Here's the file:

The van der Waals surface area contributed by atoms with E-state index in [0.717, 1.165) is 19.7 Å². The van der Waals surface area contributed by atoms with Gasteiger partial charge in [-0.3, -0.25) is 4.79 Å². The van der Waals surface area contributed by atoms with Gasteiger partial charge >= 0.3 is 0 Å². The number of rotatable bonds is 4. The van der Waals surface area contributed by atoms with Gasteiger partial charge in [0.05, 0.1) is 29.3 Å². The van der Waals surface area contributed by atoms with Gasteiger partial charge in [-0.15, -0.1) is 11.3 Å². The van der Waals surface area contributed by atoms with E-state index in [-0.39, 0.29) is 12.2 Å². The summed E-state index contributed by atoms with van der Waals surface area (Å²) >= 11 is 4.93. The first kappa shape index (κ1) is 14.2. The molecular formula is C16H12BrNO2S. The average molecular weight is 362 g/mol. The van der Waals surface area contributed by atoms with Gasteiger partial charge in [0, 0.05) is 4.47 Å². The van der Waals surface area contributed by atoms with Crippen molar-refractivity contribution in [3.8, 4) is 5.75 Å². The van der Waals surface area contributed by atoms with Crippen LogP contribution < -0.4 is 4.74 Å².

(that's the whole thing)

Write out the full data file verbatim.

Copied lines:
The van der Waals surface area contributed by atoms with E-state index in [0.717, 1.165) is 19.7 Å². The van der Waals surface area contributed by atoms with Gasteiger partial charge in [-0.3, -0.25) is 4.79 Å². The van der Waals surface area contributed by atoms with Gasteiger partial charge >= 0.3 is 0 Å². The number of rotatable bonds is 4. The van der Waals surface area contributed by atoms with Gasteiger partial charge in [0.05, 0.1) is 29.3 Å². The van der Waals surface area contributed by atoms with Gasteiger partial charge in [-0.15, -0.1) is 11.3 Å². The van der Waals surface area contributed by atoms with E-state index in [-0.39, 0.29) is 12.2 Å². The summed E-state index contributed by atoms with van der Waals surface area (Å²) >= 11 is 4.93. The first kappa shape index (κ1) is 14.2. The molecular formula is C16H12BrNO2S. The average molecular weight is 362 g/mol. The van der Waals surface area contributed by atoms with Gasteiger partial charge in [0, 0.05) is 4.47 Å². The van der Waals surface area contributed by atoms with Crippen molar-refractivity contribution in [3.8, 4) is 5.75 Å². The van der Waals surface area contributed by atoms with Crippen LogP contribution < -0.4 is 4.74 Å².